mysongbook.de

Henry's Songbook

All original copyrights respected / For private use only



go to  de   Susannes Folksong-Notizen   English Notes  uk

Tryweryn

  • (Meic Stevens / Heather Jones)

    The poppies on the hill are still
    The red rose in its bed lies dead
    And flowers grow no more no more
    In the land below the tall grey hills
    The water is sleeping in Tryweryn
    The water is sleeping in Tryweryn

    The meadow where we'd played is grey
    The valley and the field won't yield
    And flowers grow no more no more
    In the land below the tall grey hills
    The water is sleeping in Tryweryn
    The water is sleeping in Tryweryn

    Darkness gathers now
    Leaves fall from the bough
    The people have all gone
    Nothing can live on
    The water is sleeping in Tryweryn
    The water is sleeping in Tryweryn
    The water is sleeping in Tryweryn

    (as sung by Heather Jones)

Susannes Folksong-Notizen

  • [1963:] The story of Tryweryn remains like a scar on the consciousness of every Welshman worthy of the name. (Huw T. Edwards, Troi'r Drol, quoted in Stephens, A Most Peculiar People, no. 1783)

  • [1972:] Capel Celyn was a small village in the quiet Tryweryn valley in the hill country between Bala and Ffestiniog in North Wales. In and around it lived about seventy people and the community was steeped in the Welsh tradition. The people earned their merely modest living through farming, and their social life, with its strong cultural stream and chapel base, followed an old and rich pattern. The village was in the Penllyn district, the home of penillion, which is the singing of verses to the accompaniment of the harp, and there were many harps in the village. People met for hour upon hour of singing, poetry, reading and the special verse-arts of the Welsh language. Indeed, Capel Celyn, although an obscure settlement, was a precious and largely unspoiled nugget of Welsh values.

    Today, however, the name of the valley, Tryweryn, is, for many people in Wales, a shorthand expression for a whole chapter of emotions, and the word is painted on walls and bridges up and down Wales. So is the slogan Cofia Dryweryn - Remember Tryweryn. For the corporation of Liverpool, with measured arrogance, and without consulting anyone involved, announced that it would have the valley as a reservoir and proceeded to do just that. The harps have vanished, for Capel Celyn no longer exists; farms, school, chapel, store, cottages, are at the bottom of a silent lake.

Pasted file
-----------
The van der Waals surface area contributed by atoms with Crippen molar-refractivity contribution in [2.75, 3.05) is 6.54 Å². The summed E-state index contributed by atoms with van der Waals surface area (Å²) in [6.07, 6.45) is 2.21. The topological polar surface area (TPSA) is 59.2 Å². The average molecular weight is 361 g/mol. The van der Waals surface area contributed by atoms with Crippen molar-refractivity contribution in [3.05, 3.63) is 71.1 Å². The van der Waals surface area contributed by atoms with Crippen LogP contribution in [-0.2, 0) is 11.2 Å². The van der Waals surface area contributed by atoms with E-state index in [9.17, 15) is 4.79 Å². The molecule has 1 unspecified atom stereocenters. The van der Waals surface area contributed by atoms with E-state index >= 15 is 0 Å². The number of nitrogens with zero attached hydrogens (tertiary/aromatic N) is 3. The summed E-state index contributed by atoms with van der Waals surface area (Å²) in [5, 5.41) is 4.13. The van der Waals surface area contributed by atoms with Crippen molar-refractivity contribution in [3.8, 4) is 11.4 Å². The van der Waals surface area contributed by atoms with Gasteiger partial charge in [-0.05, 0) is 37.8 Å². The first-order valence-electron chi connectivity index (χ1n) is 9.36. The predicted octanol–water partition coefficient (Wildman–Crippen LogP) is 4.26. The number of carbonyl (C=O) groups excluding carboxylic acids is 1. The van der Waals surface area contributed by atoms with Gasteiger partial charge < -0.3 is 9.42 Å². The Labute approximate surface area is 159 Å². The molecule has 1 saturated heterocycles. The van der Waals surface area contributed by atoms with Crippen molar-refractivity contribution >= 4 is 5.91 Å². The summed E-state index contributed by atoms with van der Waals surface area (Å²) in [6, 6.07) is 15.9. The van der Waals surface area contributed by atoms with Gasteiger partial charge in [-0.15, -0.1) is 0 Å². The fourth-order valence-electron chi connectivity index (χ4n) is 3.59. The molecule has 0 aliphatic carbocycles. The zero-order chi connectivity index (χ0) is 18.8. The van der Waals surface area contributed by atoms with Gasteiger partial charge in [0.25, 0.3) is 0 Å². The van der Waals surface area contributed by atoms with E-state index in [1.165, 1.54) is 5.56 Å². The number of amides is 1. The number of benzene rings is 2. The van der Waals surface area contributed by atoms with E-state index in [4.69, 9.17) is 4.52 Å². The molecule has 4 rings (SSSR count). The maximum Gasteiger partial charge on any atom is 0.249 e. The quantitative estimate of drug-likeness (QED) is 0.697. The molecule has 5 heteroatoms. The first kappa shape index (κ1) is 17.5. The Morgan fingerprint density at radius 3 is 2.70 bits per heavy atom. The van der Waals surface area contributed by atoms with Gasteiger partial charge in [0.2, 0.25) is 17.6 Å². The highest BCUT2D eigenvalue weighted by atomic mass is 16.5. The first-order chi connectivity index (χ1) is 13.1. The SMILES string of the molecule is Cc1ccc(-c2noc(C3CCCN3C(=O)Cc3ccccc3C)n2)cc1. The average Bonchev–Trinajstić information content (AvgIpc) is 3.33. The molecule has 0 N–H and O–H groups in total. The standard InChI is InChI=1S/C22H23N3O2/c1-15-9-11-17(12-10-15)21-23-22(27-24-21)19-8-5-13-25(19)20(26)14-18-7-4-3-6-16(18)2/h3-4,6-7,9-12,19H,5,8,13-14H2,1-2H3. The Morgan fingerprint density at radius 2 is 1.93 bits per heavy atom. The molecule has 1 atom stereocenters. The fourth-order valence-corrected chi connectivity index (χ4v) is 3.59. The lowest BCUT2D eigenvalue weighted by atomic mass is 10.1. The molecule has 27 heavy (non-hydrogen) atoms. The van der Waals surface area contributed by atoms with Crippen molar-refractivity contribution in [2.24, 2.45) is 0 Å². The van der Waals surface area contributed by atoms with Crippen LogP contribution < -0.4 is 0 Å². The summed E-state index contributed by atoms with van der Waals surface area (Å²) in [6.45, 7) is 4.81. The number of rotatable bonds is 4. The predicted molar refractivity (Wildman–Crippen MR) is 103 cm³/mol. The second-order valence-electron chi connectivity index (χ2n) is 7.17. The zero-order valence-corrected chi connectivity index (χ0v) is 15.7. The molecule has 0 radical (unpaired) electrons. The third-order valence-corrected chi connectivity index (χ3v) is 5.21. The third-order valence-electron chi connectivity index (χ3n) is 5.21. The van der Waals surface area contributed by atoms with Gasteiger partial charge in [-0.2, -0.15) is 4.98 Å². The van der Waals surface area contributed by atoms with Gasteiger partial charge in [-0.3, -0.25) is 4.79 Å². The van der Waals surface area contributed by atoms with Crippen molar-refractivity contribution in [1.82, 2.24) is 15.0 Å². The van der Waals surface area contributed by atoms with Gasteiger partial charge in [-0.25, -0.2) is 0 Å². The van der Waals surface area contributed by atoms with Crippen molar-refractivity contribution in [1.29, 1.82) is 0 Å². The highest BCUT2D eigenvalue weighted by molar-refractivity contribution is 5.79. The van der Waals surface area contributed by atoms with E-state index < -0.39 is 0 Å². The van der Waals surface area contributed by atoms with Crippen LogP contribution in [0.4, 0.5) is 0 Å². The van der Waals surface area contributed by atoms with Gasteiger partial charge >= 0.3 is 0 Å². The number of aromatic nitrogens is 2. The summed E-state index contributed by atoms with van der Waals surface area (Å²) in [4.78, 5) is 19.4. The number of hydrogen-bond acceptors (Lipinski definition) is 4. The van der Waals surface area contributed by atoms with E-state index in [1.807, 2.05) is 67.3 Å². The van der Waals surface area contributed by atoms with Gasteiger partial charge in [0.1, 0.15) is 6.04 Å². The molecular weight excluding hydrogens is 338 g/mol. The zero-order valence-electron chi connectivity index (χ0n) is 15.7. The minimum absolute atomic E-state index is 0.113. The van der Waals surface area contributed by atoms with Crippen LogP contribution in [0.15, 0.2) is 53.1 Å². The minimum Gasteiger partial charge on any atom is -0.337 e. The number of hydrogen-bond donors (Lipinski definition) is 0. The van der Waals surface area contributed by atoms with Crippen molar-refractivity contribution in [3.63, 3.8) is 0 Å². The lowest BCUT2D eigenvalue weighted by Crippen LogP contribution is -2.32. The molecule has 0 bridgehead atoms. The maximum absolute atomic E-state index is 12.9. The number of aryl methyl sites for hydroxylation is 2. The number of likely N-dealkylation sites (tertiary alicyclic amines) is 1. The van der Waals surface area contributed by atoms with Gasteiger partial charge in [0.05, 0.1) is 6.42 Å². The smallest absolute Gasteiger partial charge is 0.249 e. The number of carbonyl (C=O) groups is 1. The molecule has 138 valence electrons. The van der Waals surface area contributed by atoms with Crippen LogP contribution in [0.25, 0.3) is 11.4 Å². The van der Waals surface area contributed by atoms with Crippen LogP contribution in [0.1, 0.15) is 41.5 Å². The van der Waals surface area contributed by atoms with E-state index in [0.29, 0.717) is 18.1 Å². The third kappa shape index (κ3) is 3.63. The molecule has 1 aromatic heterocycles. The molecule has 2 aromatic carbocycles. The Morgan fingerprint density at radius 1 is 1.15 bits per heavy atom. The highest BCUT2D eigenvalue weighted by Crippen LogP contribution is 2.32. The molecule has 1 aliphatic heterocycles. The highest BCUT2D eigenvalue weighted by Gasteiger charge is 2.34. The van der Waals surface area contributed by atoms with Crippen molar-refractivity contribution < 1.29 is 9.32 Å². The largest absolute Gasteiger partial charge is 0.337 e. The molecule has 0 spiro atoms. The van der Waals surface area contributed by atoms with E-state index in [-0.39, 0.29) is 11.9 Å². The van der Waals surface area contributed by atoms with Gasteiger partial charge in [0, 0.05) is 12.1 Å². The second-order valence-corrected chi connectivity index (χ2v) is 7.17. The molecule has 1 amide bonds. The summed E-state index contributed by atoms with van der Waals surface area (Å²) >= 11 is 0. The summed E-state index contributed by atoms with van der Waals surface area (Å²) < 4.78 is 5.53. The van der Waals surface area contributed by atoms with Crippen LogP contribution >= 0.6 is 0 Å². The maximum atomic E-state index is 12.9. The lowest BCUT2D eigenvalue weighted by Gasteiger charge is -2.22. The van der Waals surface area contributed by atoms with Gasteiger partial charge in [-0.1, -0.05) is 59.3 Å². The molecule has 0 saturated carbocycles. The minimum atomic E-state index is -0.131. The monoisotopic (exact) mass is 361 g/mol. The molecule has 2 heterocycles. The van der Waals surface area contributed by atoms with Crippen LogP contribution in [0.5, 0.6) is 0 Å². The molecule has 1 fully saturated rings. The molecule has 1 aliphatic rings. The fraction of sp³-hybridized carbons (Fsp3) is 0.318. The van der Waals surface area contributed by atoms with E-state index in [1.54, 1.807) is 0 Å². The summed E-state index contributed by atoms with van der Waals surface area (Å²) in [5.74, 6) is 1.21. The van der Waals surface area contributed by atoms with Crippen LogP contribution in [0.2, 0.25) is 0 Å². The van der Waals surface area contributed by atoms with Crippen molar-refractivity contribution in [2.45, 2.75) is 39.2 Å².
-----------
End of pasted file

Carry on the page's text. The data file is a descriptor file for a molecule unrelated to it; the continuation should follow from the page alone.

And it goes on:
The episode of Tryweryn was a traumatic one and it is one of the keys to what has been happening in Wales in recent years. From it sprang a great anger and a hardening of resolve; for many men and women it was an awakening, the first indication that the values of Wales were in danger and were meaningless to the authorities in England; it started people thinking and, for a small group of men, it was the last straw that made them channel rage into a cold determination to strike blows for Wales with stolen gelignite and time switches. The bomb attacks on water pipelines and government offices went on for more than four years, but the reverberations of Tryweryn are being felt still. (Fishlock, Wales and the Welsh)

  • [1986:] Lament for the drowned valley of Tryweryn. (Notes 'Valley Lights')

Quelle: Wales

go back de  T-Index uk


Henry
 Sammlung : Susanne Kalweit (Kiel)
Layout : Henry Kochlin  (Schwerin)

aktualisiert am 08.05.2002